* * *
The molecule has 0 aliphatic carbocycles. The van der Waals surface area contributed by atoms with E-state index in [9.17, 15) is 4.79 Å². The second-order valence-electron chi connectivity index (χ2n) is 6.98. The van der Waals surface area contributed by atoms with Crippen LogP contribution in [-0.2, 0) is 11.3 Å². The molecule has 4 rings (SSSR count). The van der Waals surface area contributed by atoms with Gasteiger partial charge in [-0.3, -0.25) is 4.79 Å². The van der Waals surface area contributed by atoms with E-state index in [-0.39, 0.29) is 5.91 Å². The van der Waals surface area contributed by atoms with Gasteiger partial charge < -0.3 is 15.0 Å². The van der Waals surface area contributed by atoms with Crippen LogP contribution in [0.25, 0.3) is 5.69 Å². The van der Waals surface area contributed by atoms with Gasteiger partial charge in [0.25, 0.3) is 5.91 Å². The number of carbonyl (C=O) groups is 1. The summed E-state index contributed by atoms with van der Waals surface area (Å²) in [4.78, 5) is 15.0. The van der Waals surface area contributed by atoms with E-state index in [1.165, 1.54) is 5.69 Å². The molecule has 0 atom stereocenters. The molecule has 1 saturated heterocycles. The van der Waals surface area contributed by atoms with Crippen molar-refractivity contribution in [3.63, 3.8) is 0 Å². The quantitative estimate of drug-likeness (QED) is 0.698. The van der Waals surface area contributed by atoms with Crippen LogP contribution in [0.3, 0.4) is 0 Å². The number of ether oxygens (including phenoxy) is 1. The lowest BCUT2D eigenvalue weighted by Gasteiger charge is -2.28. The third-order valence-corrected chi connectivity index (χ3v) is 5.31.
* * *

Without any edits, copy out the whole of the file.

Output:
The molecule has 0 aliphatic carbocycles. The van der Waals surface area contributed by atoms with E-state index in [9.17, 15) is 4.79 Å². The second-order valence-electron chi connectivity index (χ2n) is 6.98. The van der Waals surface area contributed by atoms with Crippen LogP contribution in [-0.2, 0) is 11.3 Å². The molecule has 4 rings (SSSR count). The van der Waals surface area contributed by atoms with Gasteiger partial charge in [-0.3, -0.25) is 4.79 Å². The van der Waals surface area contributed by atoms with E-state index in [-0.39, 0.29) is 5.91 Å². The van der Waals surface area contributed by atoms with Gasteiger partial charge < -0.3 is 15.0 Å². The van der Waals surface area contributed by atoms with Crippen LogP contribution in [0.25, 0.3) is 5.69 Å². The van der Waals surface area contributed by atoms with Gasteiger partial charge in [0.25, 0.3) is 5.91 Å². The number of carbonyl (C=O) groups is 1. The summed E-state index contributed by atoms with van der Waals surface area (Å²) in [4.78, 5) is 15.0. The van der Waals surface area contributed by atoms with E-state index in [1.165, 1.54) is 5.69 Å². The molecule has 0 atom stereocenters. The molecule has 1 saturated heterocycles. The van der Waals surface area contributed by atoms with Crippen molar-refractivity contribution in [3.63, 3.8) is 0 Å². The quantitative estimate of drug-likeness (QED) is 0.698. The van der Waals surface area contributed by atoms with Crippen LogP contribution in [0.3, 0.4) is 0 Å². The number of ether oxygens (including phenoxy) is 1. The lowest BCUT2D eigenvalue weighted by Gasteiger charge is -2.28. The third-order valence-corrected chi connectivity index (χ3v) is 5.31.